Picture me shirtless, disheveled, demented – dancing madly ’round the room like a moron. I don’t have tickets to see Jason Mraz, I don’t have tickets to see Taylor Swift, and I don’t have a private kissing pass from Emma Watson. I do have stage-side tickets to see Rafał Blechacz at the SFJAZZ Centre on for 14 October 2014 at 19:30. I’m in seat TA-1, which is “behind” the stage, keyboard-side. It’s a front-row column seat angled towards the keyboard. With any luck I will be able to observe Rafał’s beautiful form and superhuman technique from an up-high angle.
I look forward to this very much. If you see an ungainly young Asian man making a fool of himself in the upper-level seats behind the stage, I take full credit for any tomfoolery that falls around the area. I’m actually quite excited to hear Rafał attacking breakout repertoire for once: I think everyone will be anticipating Beethoven’s Sonata op. 13 (overplayed as it may be, I’ve seen one critic praise the interpretation as a fresh one). I for one hold a special anticipation for the Chopin Waltzes op. 64, the three of which I became acquainted with in Rafał’s first-round performances at the Chopin Competition XV in 2005. It has been almost a decade since his last on-the-record performance of the three waltzes, and I look forward to seeing whether they will be played anew or merely reforged from nostalgia. The fifth of the numbered polonaises (F sharp minor) will conclude the program. I am familiar with Rafał’s recorded account and Evgeny Kissin’s live performance at Carnegie Hall (echoing to me from years long past), but doubtlessly the atmosphere of the concert hall will add a certain spice to the piece.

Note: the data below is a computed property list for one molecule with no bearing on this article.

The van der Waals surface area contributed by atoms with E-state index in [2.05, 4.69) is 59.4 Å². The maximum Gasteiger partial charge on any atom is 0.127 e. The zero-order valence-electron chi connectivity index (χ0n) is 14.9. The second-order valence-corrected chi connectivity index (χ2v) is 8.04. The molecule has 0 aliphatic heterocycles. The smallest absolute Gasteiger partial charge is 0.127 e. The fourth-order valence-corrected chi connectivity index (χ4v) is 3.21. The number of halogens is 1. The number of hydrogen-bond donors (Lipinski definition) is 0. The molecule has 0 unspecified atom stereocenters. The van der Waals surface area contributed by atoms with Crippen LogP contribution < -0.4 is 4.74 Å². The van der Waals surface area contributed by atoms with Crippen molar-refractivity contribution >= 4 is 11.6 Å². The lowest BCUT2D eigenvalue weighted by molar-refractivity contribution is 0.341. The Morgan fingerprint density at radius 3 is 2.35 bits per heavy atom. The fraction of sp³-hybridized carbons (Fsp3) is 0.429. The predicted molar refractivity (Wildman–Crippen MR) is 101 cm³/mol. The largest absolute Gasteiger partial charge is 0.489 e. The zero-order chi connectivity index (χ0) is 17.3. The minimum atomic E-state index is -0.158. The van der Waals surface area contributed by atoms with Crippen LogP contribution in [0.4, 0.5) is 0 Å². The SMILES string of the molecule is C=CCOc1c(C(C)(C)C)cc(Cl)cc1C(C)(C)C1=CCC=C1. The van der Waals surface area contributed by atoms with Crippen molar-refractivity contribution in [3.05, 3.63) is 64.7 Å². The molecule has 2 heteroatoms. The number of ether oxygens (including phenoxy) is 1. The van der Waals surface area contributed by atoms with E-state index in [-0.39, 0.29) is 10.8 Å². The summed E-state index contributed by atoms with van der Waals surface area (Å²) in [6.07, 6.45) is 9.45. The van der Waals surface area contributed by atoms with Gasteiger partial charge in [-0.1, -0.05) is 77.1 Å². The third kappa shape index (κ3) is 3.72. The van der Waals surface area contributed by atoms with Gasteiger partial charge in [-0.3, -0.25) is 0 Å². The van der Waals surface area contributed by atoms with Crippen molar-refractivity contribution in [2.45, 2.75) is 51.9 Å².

As a not-very-particular postscript to this rambling, I am thoroughly enjoying my Moto X. Hats off to the new stock Android camera app (as new as 4.4 KitKat) and the Motorola-made camera app for actually making some sense with their numbering schemes. Instead of arbitrarily recording an initial point (the first picture taken) and starting their numbering from there (e.g. IMAG0001.jpg), pictures are now named with the capture time as the file name (e.g. IMG_20140809_20313736.jpg). Certainly, so long as you are careful to preserve modification times, executing
will always list any aggregated list in the proper order. (If you do not understand what the above is, the man page is extremely informative.) Failing that, some simple bash runarounds with any EXIF utility will do the same (though not as neatly). Off the top of my head, I imagine something like
for f in ./*; do echo -n $(exifsomething "$f" --listwhateveryouwantespeciallyrelevantdates | grep "date"); echo "$f"; done | sort
would do the job. It’s clunky (look at the way I tried to get around a trailing newline from each call to the exif utility) and I’m too lazy to test it now.
But in my opinion, this naming scheme is the best. For all my clumsy bash work, this naming scheme will pay off the very most in the long run.
Good job, Google! And great job, Motorola, for a solid flagship-ish phone.